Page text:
Rep. Michele Bachmann wins the night

Do we Americans value celebrity over wisdom?  What are the long term consequences if we do? Photo: Associated Press

LONGMONT, Colo. — Representative Michele Bachmann’s “Tea Party” rebuttal of President Obama’s State of the Union speech was the most intriguing speech of Tuesday night, including the President’s and Representative Paul Ryan’s official GOP response. 

The Minnesota congresswoman outperformed the night’s other featured speakers regardless of the trio’s content or delivery. She won the night simply by claiming a place on the national stage alongside the President and the GOP’s official spokesman. Her actions are the latest example of American’s growing disdain for experience and wisdom.

Representative Michele Bachmann (R-Minn) offered the GOP response to the State of the Union Address (Photo: Associated Press)

Representative Michele Bachmann (R-Minn) offered the GOP response to the State of the Union Address (Photo: Associated Press)

Rep. Bachmann is the Kim Kardashian of American politics. She has accomplished little more than being a celebrity. Wisconsin congressman Paul Ryan, on the other hand, has offered up more meaty policy ideas than almost any current politician. His Road Map for America’s Future is a courageous contribution to the public dialogue whether one agrees or disagrees with his ideas.

There is little place for meaty ideas in modern American politics. Cable news producers loathe diving too far beneath the surface and reward politicians willing to play the game.  Thus, the celebrity Bachmann is able to claim a share of the limelight on par with the hardcore policy wonk Ryan. 

As a modern point of reference, my last check of Google trends listed Michele Bachmann in the top twenty. Paul Ryan’s name was absent.

Twenty-five years ago I spent 100 hours per week traveling the campaign trail with Kansas gubernatorial candidate (and eventually governor) Mike Hayden. He spent fourteen years in the Kansas Legislature, his last four as House Speaker. One of his regular riffs on the stump focused on his years of service, working his way through the ranks of the legislature.

“When I first arrived at the legislature, I got some good advice from a veteran colleague,” he would begin. “He (Hayden’s legislative colleague) pointed to a seat in the back row of the chamber and said, ‘Sit down, shut up and try to learn something.’”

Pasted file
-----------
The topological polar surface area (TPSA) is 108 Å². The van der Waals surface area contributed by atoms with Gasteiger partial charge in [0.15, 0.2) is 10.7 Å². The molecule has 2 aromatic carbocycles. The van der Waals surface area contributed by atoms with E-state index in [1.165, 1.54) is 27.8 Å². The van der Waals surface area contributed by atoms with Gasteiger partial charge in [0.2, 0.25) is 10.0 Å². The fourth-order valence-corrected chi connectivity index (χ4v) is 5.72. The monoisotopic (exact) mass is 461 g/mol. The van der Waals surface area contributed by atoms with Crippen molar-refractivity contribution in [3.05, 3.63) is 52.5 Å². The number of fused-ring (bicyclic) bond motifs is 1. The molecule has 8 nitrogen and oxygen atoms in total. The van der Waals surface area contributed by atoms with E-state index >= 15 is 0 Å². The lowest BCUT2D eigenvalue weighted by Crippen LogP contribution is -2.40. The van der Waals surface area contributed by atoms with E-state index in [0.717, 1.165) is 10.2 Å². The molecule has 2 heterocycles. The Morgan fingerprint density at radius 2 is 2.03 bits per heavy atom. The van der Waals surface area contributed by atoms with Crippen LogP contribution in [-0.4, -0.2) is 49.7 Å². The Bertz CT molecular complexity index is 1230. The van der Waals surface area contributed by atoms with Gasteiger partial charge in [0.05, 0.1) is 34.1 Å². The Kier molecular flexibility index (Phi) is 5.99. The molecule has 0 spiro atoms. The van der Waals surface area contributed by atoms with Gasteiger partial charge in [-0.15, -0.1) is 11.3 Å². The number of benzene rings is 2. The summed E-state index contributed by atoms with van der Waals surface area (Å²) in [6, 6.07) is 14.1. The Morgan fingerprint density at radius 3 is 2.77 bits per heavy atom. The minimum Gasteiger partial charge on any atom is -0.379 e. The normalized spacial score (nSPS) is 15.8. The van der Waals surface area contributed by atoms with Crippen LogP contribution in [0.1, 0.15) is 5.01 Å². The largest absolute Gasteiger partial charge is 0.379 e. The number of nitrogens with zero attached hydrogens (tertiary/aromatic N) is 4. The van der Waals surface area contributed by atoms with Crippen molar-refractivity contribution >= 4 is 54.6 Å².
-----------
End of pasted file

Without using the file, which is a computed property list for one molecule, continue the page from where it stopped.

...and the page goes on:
Governor Hayden often had to shout out the last line of the story over the claps and laughter of his approving audiences, “That’s exactly what I did.” A line that sometimes elicited cheers.

There was a time just a generation ago that Americans, perhaps especially conservatives, valued the process of “paying one’s dues” and “working one’s way through the ranks.”  People believed that starting at the bottom, doing grunt work, staying out of the limelight and learning from those with more experience was the best way to develop the knowledge, skills and wisdom to make good decisions and to be a leader.

For Governor Hayden, his story of working his way from “a seat in the back row” to the Speaker’s chair resonated deeply on the campaign trail and won him admirers as well as votes.

Rep. Michele Bachmann has served in Congress for just over four years. She was elected to her third term this past November. In her short years of service, Rep. Bachmann has been a talking head fixture on cable news shows fitting perfectly into the provocative formats preferred by television producers. She appears to relish her role in the hyper-partisan stage play.

Rep. Bachmann has no story of paying dues or legislative accomplishment to tell.  But, the story of her brash rise to stardom is the one that captures attention today.

Representative Paul Ryan's (R-Wis) gave the Republican response to the State of the Union Address (Photo: Associated Press)

Representative Paul Ryan’s (R-Wis) gave the Republican response to the State of the Union Address (Photo: Associated Press)

Experience? Who needs it? In fact, it’s a minus in modern politics. One could argue that modern Americans value celebrity far more than wisdom.